-- Richard


By Richard Dale at Sun, 2001/05/13 - 5:00am

From what I can understand of Waldo's paper, it seems that the startup time problem would then have two parts. There's the time it takes for the base KDE libraries to load, and there is the incremental cost of introducing more functionality in the form of libraries.

It appears that both are particularly bad.

I agree that KParts and the general practice of breaking up applications into large blocks of demand-loaded functionality is a great way to tackle the second problem.

That, though, still leaves the first problem. Even small applications like KEdit (which use a minimal subset of the KDE framework) seem to take many times longer (and a great deal more processor time) than their GNOME or Windows counterparts to start up.


By Ian Chiew at Mon, 2001/05/14 - 5:00am

When I took my computer home, where I have no Internet connection, all Qt based applications took like 1 minute to start (otherwise they took like 1 second). So it seems to me, that each Qt application looks for something on the Internet. Maybe this is the reason for slow startup of the Qt based applications or am I just wrong?


By Bojan at Mon, 2001/05/14 - 5:00am

Here's how to get rid of nearly all relocations, by assigning fixed virtual addresses to shared libraries. You can run it and measure its performance today. Assign the addresses from the space below 0x08048000; leave a gap between adjacent libraries for expansion, etc.

# demo: main() calls foo(); foo() printf()s a message
gcc -c main.c foo.c # compile only

# Create a "shared library" at a fixed address using foo.o
# elf_i386.x is a copy of /usr/lib/ldscripts/elf_i386.x,
# EXCEPT that `0x08048000' has been changed, such as to `0x07ff0000'.
gcc -Wl,-E -nostartfiles -o foo.so -T elf_i386.x foo.o

cat >dyn4exec.c <
#include
#include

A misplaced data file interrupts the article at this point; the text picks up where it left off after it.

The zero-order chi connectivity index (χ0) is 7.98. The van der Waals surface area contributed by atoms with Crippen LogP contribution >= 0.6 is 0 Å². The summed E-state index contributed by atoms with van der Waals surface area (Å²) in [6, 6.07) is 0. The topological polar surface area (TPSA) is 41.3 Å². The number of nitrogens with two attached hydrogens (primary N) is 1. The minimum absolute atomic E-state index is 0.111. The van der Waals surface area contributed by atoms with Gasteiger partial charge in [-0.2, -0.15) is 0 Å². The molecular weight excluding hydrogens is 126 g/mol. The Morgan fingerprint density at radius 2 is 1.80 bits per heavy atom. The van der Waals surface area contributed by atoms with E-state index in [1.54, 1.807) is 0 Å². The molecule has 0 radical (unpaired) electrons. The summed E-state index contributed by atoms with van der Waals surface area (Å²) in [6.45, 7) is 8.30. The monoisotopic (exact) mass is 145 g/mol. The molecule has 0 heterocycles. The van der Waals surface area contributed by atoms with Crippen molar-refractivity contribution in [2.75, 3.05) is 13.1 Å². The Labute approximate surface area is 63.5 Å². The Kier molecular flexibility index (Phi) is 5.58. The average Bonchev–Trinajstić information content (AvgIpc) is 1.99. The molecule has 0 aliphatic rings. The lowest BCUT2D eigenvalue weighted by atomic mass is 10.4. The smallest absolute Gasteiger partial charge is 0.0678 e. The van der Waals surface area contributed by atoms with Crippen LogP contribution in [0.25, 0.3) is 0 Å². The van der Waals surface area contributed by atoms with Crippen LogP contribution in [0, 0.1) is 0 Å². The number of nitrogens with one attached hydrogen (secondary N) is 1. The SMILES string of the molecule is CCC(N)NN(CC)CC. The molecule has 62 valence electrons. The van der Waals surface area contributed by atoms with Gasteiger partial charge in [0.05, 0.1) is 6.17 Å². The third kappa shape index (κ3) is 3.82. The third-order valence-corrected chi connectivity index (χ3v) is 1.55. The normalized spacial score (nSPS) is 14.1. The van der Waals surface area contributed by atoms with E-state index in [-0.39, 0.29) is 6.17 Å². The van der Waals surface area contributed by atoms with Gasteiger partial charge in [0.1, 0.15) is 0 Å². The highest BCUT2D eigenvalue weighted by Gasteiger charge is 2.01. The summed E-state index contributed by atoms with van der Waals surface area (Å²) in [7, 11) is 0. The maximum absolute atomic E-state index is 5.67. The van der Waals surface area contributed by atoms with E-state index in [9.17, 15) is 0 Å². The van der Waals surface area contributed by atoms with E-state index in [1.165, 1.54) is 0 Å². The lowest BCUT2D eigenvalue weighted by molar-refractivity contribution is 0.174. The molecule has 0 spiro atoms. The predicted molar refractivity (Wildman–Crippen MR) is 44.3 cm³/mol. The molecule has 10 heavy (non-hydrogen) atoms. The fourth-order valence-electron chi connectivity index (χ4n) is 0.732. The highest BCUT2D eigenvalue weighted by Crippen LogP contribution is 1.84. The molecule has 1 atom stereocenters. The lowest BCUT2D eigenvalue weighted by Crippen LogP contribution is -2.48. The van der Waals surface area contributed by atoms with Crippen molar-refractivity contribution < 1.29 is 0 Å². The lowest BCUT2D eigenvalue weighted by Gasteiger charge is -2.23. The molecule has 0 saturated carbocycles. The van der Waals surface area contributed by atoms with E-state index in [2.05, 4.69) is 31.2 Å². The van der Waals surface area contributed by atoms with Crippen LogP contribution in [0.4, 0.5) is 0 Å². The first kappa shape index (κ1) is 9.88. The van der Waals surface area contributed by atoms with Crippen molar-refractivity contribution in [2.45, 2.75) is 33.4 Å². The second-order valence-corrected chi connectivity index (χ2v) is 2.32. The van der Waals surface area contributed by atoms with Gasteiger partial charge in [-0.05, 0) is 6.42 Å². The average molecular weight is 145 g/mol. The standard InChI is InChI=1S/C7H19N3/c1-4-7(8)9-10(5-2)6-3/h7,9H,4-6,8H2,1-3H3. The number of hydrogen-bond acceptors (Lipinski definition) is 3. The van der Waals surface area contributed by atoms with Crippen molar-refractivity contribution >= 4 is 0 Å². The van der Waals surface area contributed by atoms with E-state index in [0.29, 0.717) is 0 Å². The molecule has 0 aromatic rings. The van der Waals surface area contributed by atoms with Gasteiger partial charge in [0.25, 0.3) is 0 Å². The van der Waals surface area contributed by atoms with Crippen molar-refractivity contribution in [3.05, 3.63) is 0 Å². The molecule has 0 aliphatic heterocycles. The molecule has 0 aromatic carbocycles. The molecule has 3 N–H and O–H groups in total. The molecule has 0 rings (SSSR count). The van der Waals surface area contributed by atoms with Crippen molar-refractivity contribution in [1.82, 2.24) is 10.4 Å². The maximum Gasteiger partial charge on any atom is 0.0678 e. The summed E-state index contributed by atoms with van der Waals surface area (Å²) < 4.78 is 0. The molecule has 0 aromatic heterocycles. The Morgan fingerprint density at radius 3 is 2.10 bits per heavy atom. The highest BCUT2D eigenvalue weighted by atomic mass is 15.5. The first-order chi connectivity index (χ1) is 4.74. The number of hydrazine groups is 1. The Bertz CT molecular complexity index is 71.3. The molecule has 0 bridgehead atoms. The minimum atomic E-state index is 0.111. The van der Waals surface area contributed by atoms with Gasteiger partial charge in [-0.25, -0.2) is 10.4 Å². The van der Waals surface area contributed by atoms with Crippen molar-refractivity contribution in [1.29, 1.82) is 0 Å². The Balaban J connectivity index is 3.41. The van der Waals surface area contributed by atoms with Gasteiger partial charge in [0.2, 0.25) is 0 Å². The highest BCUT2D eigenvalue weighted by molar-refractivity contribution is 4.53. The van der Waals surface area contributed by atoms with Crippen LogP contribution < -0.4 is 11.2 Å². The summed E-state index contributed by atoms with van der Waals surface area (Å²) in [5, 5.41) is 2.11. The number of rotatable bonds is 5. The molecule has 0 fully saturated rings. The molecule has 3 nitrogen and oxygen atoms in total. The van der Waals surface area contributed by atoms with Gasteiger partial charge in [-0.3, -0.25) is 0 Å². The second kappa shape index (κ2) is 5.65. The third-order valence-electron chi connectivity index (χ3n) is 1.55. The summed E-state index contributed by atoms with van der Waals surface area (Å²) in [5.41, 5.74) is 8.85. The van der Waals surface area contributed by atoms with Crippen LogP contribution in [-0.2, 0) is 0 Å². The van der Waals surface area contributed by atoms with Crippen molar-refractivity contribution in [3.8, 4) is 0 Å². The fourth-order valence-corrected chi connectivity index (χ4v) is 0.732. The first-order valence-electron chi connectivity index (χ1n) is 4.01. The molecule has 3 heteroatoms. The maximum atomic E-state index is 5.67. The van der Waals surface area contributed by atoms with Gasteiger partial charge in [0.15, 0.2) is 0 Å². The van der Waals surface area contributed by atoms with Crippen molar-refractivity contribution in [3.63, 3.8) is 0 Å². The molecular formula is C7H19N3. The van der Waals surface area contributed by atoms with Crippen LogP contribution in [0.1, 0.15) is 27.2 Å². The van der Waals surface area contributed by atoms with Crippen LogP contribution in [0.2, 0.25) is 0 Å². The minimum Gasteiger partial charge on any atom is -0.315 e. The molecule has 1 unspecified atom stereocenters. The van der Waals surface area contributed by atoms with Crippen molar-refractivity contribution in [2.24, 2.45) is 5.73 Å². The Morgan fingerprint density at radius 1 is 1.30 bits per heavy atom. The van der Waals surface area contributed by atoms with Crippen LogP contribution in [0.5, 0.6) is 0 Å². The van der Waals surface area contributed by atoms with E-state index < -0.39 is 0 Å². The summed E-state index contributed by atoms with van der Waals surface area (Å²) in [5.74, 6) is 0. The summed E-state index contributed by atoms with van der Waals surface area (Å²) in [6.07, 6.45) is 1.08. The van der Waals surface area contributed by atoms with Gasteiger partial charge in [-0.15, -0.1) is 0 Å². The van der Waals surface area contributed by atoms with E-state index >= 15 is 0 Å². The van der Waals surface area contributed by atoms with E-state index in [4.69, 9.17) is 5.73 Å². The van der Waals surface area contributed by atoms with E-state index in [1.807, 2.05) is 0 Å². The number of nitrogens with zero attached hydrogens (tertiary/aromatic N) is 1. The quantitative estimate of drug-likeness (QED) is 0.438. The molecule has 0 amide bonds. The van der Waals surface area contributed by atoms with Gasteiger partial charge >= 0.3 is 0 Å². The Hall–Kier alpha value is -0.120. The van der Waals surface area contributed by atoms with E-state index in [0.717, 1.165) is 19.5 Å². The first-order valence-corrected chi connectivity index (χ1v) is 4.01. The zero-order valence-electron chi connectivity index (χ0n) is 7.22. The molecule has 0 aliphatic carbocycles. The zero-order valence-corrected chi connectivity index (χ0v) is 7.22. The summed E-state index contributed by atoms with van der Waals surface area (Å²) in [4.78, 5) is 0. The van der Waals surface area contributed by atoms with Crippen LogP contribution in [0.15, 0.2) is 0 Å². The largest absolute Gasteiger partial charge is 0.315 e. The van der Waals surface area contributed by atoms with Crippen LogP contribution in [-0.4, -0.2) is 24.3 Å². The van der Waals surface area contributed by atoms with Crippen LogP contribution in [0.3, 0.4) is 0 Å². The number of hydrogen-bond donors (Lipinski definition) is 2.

main(int argc, char const *const *const argv)
{
int const fd = open(argv[1], O_RDWR, 0);
Elf32_Ehdr *const ehdr = (Elf32_Ehdr *)mmap(0, 4096,
PROT_READ | PROT_WRITE, MAP_SHARED, fd, 0);
if (ehdr->e_type!=ET_EXEC) {
return 1;
}
ehdr->e_type = ET_DYN;
return 0;
}
EOF

gcc -o dyn4exec dyn4exec.c
./dyn4exec foo.so # sets Elf32_Ehdr.e_type = ET_DYN

gcc -o main main.o foo.so # link main() to new shared lib

export LD_LIBRARY_PATH=`pwd`:$LD_LIBRARY_PATH
./main # test run


By John Reiser at Mon, 2001/05/14 - 5:00am

I've found this article digging into mozilla's
performance newsgroup. It may be of interest:

From the FreeBSD mailing lists:

jdp 2001/05/05 16:21:05 PDT

Modified files:
libexec/rtld-elf rtld.c rtld.h
libexec/rtld-elf/alpha reloc.c
libexec/rtld-elf/i386 reloc.c
Log:
Performance improvements for the ELF dynamic linker. These particularly help programs which load many shared libraries with a lot of relocations. Large C++ programs such as are found in KDE are a prime example.

While relocating a shared object, maintain a vector of symbols which have already been looked up, directly indexed by symbol number.
Typically, symbols which are referenced by a relocation entry are referenced by many of them. This is the same optimization I made to the a.out dynamic linker in 1995 (rtld.c revision 1.30).

Also, compare the first character of a sought-after symbol with its symbol table entry before calling strcmp().

On a PII/400 these changes reduce the start-up time of a typical KDE program from 833 msec (elapsed) to 370 msec.

MFC after: 5 days

Revision Changes Path
1.52 +22 -6 src/libexec/rtld-elf/rtld.c
1.22 +11 -2 src/libexec/rtld-elf/rtld.h
1.12 +12 -5 src/libexec/rtld-elf/alpha/reloc.c
1.7 +10 -5 src/libexec/rtld-elf/i386/reloc.c


By andrea at Tue, 2001/05/15 - 5:00am